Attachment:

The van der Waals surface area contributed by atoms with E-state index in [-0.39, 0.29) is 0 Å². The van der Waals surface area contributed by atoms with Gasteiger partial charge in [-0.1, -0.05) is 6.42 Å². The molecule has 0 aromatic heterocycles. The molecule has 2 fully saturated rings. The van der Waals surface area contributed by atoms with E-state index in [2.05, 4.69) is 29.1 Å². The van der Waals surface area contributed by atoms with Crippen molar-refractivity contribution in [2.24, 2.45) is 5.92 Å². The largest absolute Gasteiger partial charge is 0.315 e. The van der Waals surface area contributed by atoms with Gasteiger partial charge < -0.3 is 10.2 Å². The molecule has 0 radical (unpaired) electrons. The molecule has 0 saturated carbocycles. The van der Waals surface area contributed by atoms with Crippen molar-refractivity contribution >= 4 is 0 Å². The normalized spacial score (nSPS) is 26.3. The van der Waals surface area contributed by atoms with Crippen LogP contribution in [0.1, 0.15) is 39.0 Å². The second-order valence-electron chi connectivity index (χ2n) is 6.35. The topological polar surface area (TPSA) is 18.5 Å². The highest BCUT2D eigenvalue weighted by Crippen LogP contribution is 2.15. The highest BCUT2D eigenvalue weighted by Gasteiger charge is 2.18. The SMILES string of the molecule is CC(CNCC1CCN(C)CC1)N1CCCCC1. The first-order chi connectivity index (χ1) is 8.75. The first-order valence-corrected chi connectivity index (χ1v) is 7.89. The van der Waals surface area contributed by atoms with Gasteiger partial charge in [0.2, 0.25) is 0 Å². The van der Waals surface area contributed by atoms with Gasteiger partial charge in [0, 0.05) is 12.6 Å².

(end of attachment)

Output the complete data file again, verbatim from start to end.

The van der Waals surface area contributed by atoms with E-state index in [-0.39, 0.29) is 0 Å². The van der Waals surface area contributed by atoms with Gasteiger partial charge in [-0.1, -0.05) is 6.42 Å². The molecule has 0 aromatic heterocycles. The molecule has 2 fully saturated rings. The van der Waals surface area contributed by atoms with E-state index in [2.05, 4.69) is 29.1 Å². The van der Waals surface area contributed by atoms with Crippen molar-refractivity contribution in [2.24, 2.45) is 5.92 Å². The largest absolute Gasteiger partial charge is 0.315 e. The van der Waals surface area contributed by atoms with Gasteiger partial charge < -0.3 is 10.2 Å². The molecule has 0 radical (unpaired) electrons. The molecule has 0 saturated carbocycles. The van der Waals surface area contributed by atoms with Crippen molar-refractivity contribution >= 4 is 0 Å². The normalized spacial score (nSPS) is 26.3. The van der Waals surface area contributed by atoms with Crippen LogP contribution in [0.1, 0.15) is 39.0 Å². The second-order valence-electron chi connectivity index (χ2n) is 6.35. The topological polar surface area (TPSA) is 18.5 Å². The highest BCUT2D eigenvalue weighted by Crippen LogP contribution is 2.15. The highest BCUT2D eigenvalue weighted by Gasteiger charge is 2.18. The SMILES string of the molecule is CC(CNCC1CCN(C)CC1)N1CCCCC1. The first-order chi connectivity index (χ1) is 8.75. The first-order valence-corrected chi connectivity index (χ1v) is 7.89. The van der Waals surface area contributed by atoms with Gasteiger partial charge in [0.2, 0.25) is 0 Å². The van der Waals surface area contributed by atoms with Gasteiger partial charge in [0, 0.05) is 12.6 Å².